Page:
Engaging students: Solving two-step algebra problems

In my capstone class for future secondary math teachers, I ask my students to come up with ideas for engaging their students with different topics in the secondary mathematics curriculum. In other words, the point of the assignment was not to devise a full-blown lesson plan on this topic. Instead, I asked my students to think about three different ways of getting their students interested in the topic in the first place.

I plan to share some of the best of these ideas on this blog (after asking my students’ permission, of course).

This student submission comes from my former student Delaina Bazaldua. Her topic, from Pre-Algebra: solving two-step algebra problems.

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How can technology (YouTube, Khan Academy [khanacademy.org], Vi Hart, Geometers Sketchpad, graphing calculators, etc.) be used to effectively engage students with this topic?

I have a love for TED ED videos because of how the videos can explain math, science, etc. with real world examples which is often foreign to students. Bill Nye has always been a hero of mine growing up; his witty ways to communicate math and science to students is admirable. With that being said, when I found, http://ed.ted.com/on/vUO3lcyK#watch, I was really excited that Bill Nye and TED ED made a video that included a subject that was seemingly abstract to students and related it to something very common such as, in this case, cupcakes. Bill Nye takes the viewer on an errand he has to run to pick up cupcakes for his niece and nephew. Of course, since they’re siblings, they have to have an equal amount of cupcakes or World War III may happen. This creates balance between the equal sign. From there, he and we determine the amount of cupcakes in each box (the x) that he is giving to his niece and nephew.


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How could you as a teacher create an activity or project that involves your topic?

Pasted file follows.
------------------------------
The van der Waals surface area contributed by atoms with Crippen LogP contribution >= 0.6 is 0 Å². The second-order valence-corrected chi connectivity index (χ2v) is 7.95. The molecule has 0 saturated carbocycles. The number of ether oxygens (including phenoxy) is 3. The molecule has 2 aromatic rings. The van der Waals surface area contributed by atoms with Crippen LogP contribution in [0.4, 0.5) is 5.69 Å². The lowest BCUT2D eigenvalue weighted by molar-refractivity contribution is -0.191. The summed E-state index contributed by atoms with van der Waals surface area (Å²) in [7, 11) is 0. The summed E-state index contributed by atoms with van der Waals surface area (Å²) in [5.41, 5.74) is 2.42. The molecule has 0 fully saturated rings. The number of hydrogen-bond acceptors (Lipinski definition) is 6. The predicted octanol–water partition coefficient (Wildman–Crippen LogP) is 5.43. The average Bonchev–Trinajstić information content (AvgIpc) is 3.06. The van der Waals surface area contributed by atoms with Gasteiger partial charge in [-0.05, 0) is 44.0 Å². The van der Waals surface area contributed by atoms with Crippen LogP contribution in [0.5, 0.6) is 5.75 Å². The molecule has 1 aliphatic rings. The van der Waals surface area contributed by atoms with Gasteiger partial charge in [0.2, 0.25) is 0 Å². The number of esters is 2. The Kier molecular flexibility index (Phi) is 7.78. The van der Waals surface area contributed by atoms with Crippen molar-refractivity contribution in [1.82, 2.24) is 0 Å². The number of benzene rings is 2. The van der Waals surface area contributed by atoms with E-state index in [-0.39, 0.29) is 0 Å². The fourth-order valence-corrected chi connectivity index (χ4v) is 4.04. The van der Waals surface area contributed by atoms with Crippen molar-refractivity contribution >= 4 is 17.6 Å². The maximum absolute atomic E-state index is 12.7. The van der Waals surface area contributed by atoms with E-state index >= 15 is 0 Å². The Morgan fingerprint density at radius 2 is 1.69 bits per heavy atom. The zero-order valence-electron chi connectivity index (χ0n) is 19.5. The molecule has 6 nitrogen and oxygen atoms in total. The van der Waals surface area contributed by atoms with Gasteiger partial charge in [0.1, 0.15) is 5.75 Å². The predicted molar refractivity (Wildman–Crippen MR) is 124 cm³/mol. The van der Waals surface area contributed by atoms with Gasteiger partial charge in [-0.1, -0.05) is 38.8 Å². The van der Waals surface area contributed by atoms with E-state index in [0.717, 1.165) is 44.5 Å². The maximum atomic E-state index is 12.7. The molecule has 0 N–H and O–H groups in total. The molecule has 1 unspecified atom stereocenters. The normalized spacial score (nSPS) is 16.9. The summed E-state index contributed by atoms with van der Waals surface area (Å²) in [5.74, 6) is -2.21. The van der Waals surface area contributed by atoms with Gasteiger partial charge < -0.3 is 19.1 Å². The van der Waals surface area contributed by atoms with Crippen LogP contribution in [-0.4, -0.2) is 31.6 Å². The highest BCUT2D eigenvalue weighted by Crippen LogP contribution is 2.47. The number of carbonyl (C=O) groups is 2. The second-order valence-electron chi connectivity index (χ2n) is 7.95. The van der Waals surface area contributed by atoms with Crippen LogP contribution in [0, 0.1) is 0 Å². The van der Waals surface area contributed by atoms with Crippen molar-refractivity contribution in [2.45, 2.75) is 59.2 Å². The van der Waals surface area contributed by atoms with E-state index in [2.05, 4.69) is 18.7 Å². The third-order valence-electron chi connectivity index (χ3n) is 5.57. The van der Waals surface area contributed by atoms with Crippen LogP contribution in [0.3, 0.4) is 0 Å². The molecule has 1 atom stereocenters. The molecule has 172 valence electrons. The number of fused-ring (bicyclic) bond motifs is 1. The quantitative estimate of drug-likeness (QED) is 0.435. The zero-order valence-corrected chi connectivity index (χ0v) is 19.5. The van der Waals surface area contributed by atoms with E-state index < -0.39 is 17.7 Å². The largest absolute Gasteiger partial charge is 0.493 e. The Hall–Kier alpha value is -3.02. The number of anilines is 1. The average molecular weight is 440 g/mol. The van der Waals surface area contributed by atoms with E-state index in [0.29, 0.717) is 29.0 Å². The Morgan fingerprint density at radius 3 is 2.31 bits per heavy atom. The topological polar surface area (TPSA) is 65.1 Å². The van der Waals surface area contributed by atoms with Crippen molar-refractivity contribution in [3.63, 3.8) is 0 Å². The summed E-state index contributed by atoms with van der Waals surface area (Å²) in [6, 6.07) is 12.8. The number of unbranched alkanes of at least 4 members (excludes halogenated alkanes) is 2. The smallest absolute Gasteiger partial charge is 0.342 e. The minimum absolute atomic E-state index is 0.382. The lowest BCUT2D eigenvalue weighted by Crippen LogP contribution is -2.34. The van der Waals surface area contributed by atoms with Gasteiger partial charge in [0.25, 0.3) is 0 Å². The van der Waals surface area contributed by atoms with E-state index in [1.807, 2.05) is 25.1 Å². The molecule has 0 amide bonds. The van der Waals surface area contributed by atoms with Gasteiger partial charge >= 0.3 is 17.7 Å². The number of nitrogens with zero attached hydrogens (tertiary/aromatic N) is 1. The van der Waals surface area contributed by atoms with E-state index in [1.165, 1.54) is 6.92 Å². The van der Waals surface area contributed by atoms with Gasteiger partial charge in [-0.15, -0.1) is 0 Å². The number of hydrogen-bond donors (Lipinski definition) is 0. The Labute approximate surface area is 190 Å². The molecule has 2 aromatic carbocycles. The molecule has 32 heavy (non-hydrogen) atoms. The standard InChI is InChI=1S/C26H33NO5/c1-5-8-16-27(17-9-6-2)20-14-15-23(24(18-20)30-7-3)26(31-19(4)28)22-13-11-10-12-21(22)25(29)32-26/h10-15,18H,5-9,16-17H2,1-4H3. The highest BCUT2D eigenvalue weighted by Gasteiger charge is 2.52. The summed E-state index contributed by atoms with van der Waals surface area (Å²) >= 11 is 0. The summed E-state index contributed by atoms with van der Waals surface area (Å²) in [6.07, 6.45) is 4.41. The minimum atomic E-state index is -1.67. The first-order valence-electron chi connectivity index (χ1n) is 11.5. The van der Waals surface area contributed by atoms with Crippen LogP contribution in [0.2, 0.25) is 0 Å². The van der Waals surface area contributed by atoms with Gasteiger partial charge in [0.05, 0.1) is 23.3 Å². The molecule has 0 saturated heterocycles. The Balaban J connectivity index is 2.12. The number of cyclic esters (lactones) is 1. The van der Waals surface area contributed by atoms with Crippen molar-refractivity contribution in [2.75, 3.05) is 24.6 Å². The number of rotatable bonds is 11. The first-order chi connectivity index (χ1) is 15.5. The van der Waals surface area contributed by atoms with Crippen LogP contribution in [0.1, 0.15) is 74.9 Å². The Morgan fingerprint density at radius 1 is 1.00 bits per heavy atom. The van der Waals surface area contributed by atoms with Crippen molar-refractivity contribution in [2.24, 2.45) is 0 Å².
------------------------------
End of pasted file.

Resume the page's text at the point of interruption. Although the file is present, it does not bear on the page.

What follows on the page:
Every child loves playing games and students in Pre Algebra are no exception to this assumption. In order to manipulate math into games, the resource I found used Bingo as a game to play with a high school class: http://makingmathfun.wikispaces.com/file/view/Two-Step+EQ+BINGO.pdf. I find this as an exceptional game for students to receive practice solving two-step algebraic equations because they may not necessarily realize they’re learning math in the process of playing even though they inevitably are. I am a strong believer in making something seemingly difficult much more fun so that it can be enjoyed by more people. If Bingo is fulfilling this dream, then I am doing my job because passion in math through a game for example leads to understanding of the material and to hard-working students. Playing games to teach algebra makes math seem like less of a chore and hassle, which unfortunately, it is often perceived as. If I can, as a teacher, change this perspective, I could have an effect on students’ lives for the rest of their education career and possibly even their life.



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What interesting (i.e., uncontrived) word problems using this topic can your students do now?


As I had previously mentioned, algebra is often viewed by students as abstract and unrelated to the real world. I felt like I needed to include word problems that translate to things that happen in life such as the TED ED/Bill Nye video example that portrayed two-step algebraic equations; math isn’t just simply numbers, but instead is applicable to everyday activities. I found a great PDF file, http://cdn.kutasoftware.com/Worksheets/PreAlg/Two-Step%20Word%20Problems.pdf, which includes 14 word problems that students are familiar with. Another great characteristic about word problems is you can receive a deeper understanding about what a student knows and doesn’t know based on what numbers they write from the word problem that forms their equation. Way too often teachers give students the numbers they need to work with instead of allowing the students to figure out the numbers on their own from a problem that they may actually encounter in life. This habit becomes a disadvantage and a hindrance to students which is why they feel that math is foreign to the world around them and become frustrated with “a pointless subject.” These two reasons make word problems extremely important and useful for students and I believe the worksheet I chose is perfect for accomplishing the goal of allowing students to learn with relevant scenarios.








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